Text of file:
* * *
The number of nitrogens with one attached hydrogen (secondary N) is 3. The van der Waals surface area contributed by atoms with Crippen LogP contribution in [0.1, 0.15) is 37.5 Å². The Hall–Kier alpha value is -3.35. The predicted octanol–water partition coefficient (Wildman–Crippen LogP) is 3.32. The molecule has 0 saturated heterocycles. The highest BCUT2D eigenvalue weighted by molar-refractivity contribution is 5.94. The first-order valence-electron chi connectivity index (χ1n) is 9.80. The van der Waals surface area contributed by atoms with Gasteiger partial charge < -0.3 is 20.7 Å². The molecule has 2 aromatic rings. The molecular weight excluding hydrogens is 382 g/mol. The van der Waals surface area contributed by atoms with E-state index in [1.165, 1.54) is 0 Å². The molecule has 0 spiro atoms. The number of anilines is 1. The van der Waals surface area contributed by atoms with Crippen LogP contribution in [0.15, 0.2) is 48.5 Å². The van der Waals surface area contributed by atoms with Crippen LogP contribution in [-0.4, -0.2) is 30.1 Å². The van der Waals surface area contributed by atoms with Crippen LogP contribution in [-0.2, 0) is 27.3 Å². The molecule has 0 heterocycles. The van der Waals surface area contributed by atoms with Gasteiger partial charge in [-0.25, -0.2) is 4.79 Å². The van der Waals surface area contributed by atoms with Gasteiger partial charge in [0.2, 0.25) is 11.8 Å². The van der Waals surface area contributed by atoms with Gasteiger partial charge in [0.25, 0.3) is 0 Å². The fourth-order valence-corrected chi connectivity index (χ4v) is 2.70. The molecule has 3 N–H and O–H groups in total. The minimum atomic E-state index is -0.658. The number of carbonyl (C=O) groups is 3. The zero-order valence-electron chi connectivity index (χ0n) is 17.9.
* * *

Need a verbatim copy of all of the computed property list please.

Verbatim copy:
The number of nitrogens with one attached hydrogen (secondary N) is 3. The van der Waals surface area contributed by atoms with Crippen LogP contribution in [0.1, 0.15) is 37.5 Å². The Hall–Kier alpha value is -3.35. The predicted octanol–water partition coefficient (Wildman–Crippen LogP) is 3.32. The molecule has 0 saturated heterocycles. The highest BCUT2D eigenvalue weighted by molar-refractivity contribution is 5.94. The first-order valence-electron chi connectivity index (χ1n) is 9.80. The van der Waals surface area contributed by atoms with Gasteiger partial charge < -0.3 is 20.7 Å². The molecule has 2 aromatic rings. The molecular weight excluding hydrogens is 382 g/mol. The van der Waals surface area contributed by atoms with E-state index in [1.165, 1.54) is 0 Å². The molecule has 0 spiro atoms. The number of anilines is 1. The van der Waals surface area contributed by atoms with Crippen LogP contribution in [0.15, 0.2) is 48.5 Å². The van der Waals surface area contributed by atoms with Crippen LogP contribution in [-0.4, -0.2) is 30.1 Å². The van der Waals surface area contributed by atoms with Crippen LogP contribution in [-0.2, 0) is 27.3 Å². The molecule has 0 heterocycles. The van der Waals surface area contributed by atoms with Gasteiger partial charge in [-0.25, -0.2) is 4.79 Å². The van der Waals surface area contributed by atoms with Gasteiger partial charge in [0.2, 0.25) is 11.8 Å². The van der Waals surface area contributed by atoms with Gasteiger partial charge in [0.25, 0.3) is 0 Å². The fourth-order valence-corrected chi connectivity index (χ4v) is 2.70. The molecule has 3 N–H and O–H groups in total. The minimum atomic E-state index is -0.658. The number of carbonyl (C=O) groups is 3. The zero-order valence-electron chi connectivity index (χ0n) is 17.9.